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Old 01-25-2013, 08:22   #18
fuzzy03cls
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Follow the gun rules & it will never happen. You don't need to be OCD & over think it. Simple as that. Follow the rules all the time. This is not rocket science.
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Old 01-25-2013, 08:30   #19
uncledoodoo
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Always good to have a reminder. My kids get it every single time they handle a gun. I try to keep in mind the time I went hunting with friends at about 18 yrs old and one of my friends dropped his 12 gauge and it fired within an inch of his head. We can never be reminded too much. Thanks
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Old 01-25-2013, 08:32   #20
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I have seen more than one person fire a second round downrange because they didn't deliberately reset the trigger, and the recoil and slop caused a really nice double tap.
Some of these same folks claim they have never had a AD/ND.
More people have had them than: will admit,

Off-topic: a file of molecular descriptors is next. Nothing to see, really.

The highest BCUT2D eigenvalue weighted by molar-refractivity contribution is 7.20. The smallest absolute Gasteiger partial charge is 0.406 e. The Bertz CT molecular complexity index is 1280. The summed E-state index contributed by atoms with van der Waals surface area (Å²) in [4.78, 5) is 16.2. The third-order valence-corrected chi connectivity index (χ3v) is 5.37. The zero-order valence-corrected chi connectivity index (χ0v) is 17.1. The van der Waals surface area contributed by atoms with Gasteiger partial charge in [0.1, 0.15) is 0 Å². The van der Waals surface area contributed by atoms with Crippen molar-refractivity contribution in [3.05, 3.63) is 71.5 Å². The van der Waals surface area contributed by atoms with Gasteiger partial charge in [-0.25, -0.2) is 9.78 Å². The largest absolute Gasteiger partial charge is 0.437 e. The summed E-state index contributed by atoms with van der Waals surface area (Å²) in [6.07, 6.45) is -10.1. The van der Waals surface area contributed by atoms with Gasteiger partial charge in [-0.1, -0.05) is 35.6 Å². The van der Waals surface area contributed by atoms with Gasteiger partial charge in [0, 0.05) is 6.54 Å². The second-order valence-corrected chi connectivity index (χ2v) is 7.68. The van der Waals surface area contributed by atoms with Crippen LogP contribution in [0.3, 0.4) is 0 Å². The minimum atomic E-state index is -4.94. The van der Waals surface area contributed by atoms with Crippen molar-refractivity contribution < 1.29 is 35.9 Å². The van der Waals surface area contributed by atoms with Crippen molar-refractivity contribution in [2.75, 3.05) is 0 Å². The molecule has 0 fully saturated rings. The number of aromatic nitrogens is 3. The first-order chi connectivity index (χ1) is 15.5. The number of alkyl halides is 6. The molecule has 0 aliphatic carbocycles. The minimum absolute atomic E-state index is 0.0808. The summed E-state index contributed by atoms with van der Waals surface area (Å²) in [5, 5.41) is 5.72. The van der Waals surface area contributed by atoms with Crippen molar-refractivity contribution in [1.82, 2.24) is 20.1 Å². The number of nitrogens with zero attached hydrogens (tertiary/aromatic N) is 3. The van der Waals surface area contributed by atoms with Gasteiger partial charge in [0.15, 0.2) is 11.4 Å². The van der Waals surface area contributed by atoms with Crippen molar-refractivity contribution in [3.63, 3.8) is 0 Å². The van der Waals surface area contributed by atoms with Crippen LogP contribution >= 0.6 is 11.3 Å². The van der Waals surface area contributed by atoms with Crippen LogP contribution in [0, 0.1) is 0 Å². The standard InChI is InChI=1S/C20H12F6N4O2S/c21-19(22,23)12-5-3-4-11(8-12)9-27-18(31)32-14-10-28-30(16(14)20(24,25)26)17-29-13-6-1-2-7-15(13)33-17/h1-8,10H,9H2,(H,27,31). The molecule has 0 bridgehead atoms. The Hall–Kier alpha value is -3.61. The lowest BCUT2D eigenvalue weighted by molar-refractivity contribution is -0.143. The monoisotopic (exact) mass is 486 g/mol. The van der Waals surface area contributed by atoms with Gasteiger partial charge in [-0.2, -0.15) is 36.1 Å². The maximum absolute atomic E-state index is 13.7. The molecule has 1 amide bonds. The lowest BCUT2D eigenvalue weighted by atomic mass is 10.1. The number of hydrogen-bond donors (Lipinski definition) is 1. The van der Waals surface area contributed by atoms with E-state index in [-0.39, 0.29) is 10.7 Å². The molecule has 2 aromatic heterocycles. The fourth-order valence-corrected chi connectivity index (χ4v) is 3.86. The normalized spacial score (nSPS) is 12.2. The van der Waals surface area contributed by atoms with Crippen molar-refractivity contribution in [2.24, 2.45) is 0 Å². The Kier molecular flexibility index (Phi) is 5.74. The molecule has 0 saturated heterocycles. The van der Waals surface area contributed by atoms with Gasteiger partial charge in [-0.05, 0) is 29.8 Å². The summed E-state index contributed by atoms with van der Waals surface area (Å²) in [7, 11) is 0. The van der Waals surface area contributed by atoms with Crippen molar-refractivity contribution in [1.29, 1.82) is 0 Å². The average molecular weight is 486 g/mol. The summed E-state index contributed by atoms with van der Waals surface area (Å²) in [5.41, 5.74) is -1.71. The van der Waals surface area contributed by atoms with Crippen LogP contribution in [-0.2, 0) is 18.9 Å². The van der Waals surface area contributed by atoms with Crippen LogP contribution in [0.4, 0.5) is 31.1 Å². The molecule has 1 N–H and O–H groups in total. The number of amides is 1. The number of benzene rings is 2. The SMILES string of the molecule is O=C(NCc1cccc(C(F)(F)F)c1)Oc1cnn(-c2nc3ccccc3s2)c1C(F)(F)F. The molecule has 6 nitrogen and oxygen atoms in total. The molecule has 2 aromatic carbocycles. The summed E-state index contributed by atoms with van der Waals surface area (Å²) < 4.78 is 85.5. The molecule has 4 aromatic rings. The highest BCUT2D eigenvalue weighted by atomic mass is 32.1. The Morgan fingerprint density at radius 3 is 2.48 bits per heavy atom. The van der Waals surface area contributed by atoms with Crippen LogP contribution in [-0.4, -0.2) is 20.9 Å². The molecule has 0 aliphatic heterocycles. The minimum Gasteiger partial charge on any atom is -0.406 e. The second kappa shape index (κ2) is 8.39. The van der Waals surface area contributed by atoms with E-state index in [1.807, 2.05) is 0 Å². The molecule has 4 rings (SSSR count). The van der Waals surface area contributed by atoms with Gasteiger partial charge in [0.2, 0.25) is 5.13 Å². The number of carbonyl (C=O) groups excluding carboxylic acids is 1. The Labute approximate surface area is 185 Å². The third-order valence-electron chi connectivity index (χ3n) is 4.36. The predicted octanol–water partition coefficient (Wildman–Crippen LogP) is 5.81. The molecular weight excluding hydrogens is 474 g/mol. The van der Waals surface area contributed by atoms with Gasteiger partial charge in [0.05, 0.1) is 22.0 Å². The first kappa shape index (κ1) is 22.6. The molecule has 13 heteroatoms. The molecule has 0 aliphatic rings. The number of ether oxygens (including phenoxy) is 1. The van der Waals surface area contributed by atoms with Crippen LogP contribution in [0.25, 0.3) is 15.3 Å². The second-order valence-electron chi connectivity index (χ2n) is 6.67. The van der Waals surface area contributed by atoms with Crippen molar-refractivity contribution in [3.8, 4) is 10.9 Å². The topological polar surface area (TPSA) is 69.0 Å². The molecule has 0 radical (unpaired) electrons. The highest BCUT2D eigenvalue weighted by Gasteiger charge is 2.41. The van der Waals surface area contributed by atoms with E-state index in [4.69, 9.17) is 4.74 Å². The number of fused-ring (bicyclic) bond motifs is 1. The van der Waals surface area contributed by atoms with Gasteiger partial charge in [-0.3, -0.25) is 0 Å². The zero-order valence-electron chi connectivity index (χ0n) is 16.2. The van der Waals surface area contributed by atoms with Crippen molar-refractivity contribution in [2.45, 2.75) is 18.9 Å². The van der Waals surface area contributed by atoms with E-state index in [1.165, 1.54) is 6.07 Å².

are aware that they did, since it, fortunately didn't
result in serious damage.
I attended Rany Cain's TH101 a few years back. While walking students thru the stages of trigger activation (pull, press, compression, stroke, whatever one wishes to call it), a student who was unfamiliar with proper reset fired "once" but had two holes on his target. Upon diagnosis from Mr. Cain, it was noted his trigger finger was firing a round, coming immediately forward, bouncing off the trigger guard and back into the trigger. He did not mean to fire two rounds, but he did. Later, on a forum discussion he landed pretty hard on someone who 'fessed up to a ND. I reminded him of his 'immaculate double tap'. "yeah, but nobody got hurt, and it was on the range". True enough, but an ND is an ND. I submit more folks have had them than are actually confessed to.

dan